Chart of the day: low ARM rates

This chart from the New York Times demonstrates visually what happens when the Fed lowers interest rates too much: it skews simple economic decisions like what type of mortgage product to use, often with unintended consequences.

Similarly low rates on adjustable rate mortgages enticed buyers into the housing bubble.

This post is part of my chart of the day series.

2 Comments
  1. Anonymous says

    These are the opinions of Robert Sheridan, CEO of Sheridan & Partners, a Chicago-area real estate & development company. Their site is http://www.sheridanpartners.com/market.php.

    A Bad Thing for Housing Gets Worse

    The lead article in the 8/4/08 issue of The New York Times by Vikas Bajaj, “Housing Lenders Fear Bigger Wave of Loan Defaults,” comes as no surprise. Bajaj’s reporting illuminates a problem that has been apparent for a long time: foreclosures will be greater than recent estimates (now, even homeowners with good credit are finding themselves caught up in the morass) and price declines are likely to be deeper.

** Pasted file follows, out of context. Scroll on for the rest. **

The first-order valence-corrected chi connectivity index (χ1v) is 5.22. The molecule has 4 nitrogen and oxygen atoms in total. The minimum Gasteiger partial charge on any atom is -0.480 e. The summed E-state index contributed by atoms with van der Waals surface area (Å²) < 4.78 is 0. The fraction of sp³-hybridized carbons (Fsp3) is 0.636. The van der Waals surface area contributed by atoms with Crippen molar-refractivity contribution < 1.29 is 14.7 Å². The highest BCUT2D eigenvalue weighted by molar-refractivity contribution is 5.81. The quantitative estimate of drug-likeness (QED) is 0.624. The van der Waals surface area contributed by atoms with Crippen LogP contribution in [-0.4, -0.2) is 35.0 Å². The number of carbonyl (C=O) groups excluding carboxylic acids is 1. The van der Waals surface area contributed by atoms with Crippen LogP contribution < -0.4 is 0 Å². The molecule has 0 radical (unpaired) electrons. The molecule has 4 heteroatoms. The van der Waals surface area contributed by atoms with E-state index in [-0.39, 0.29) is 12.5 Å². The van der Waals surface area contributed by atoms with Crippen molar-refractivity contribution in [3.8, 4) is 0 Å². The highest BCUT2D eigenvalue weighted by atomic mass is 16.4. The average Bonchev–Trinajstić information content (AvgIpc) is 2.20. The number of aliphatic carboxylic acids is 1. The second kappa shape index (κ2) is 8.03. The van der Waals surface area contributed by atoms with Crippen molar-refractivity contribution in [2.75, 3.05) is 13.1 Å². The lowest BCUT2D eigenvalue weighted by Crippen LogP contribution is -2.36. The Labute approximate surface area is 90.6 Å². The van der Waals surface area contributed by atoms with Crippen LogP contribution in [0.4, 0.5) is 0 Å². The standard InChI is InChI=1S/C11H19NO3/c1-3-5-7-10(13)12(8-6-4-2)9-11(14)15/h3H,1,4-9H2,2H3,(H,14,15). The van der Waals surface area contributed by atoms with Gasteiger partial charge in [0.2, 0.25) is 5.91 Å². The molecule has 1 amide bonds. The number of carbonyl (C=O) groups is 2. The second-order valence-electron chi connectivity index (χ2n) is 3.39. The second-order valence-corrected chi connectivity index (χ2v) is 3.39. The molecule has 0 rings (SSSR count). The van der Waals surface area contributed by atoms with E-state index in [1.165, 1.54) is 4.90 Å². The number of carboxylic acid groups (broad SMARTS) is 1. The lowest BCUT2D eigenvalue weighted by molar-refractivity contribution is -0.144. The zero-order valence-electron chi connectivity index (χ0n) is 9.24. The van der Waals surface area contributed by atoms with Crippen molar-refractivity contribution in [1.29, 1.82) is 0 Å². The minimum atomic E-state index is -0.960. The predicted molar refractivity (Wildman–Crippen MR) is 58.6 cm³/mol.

What is not immediately as obvious is that this bigger-than-expected wave of defaults will likely push “the bottom” out further. It’s hard to see it occurring in most markets before 2010.

    Read the article here:

    http://www.nytimes.com/2008/08/04/business/04lend.html?_r=1&scp=2&sq=vikas%20bajaj&st=cse&oref=slogin

    Phil Collins

  2. Edward Harrison says

    I would have to agree with that, Phil. Sorry for not responding earlier, I just saw your comment. Housing seems to be accelerating down less rapidly, so maybe we ride this out through 2009 before we see any measurable uptick in house prices and an associated downtick in defaults and related writedowns.

    That said, investing in some sectors and companies is already starting to look attractive.

Comments are closed.

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